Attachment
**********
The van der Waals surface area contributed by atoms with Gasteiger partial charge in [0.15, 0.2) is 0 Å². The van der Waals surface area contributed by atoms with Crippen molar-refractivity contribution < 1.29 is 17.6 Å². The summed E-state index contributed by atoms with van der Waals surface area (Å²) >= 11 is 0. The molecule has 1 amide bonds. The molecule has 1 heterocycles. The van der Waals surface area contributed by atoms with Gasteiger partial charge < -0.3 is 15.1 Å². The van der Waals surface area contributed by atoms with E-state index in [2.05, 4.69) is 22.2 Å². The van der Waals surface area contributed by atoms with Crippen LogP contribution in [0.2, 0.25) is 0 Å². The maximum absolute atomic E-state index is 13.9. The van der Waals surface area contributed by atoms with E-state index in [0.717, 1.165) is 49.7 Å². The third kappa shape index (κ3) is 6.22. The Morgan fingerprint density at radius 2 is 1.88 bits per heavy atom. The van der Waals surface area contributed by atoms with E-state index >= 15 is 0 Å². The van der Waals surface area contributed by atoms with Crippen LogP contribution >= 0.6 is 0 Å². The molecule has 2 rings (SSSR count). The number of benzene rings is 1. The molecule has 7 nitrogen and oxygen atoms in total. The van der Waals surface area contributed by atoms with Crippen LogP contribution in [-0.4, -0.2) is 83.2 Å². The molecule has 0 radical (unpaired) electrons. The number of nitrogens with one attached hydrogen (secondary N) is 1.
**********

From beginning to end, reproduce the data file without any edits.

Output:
The van der Waals surface area contributed by atoms with Gasteiger partial charge in [0.15, 0.2) is 0 Å². The van der Waals surface area contributed by atoms with Crippen molar-refractivity contribution < 1.29 is 17.6 Å². The summed E-state index contributed by atoms with van der Waals surface area (Å²) >= 11 is 0. The molecule has 1 amide bonds. The molecule has 1 heterocycles. The van der Waals surface area contributed by atoms with Gasteiger partial charge < -0.3 is 15.1 Å². The van der Waals surface area contributed by atoms with E-state index in [2.05, 4.69) is 22.2 Å². The van der Waals surface area contributed by atoms with Crippen LogP contribution in [0.2, 0.25) is 0 Å². The maximum absolute atomic E-state index is 13.9. The van der Waals surface area contributed by atoms with E-state index in [0.717, 1.165) is 49.7 Å². The third kappa shape index (κ3) is 6.22. The Morgan fingerprint density at radius 2 is 1.88 bits per heavy atom. The van der Waals surface area contributed by atoms with E-state index >= 15 is 0 Å². The van der Waals surface area contributed by atoms with Crippen LogP contribution >= 0.6 is 0 Å². The molecule has 2 rings (SSSR count). The number of benzene rings is 1. The molecule has 7 nitrogen and oxygen atoms in total. The van der Waals surface area contributed by atoms with Crippen LogP contribution in [-0.4, -0.2) is 83.2 Å². The molecule has 0 radical (unpaired) electrons. The number of nitrogens with one attached hydrogen (secondary N) is 1.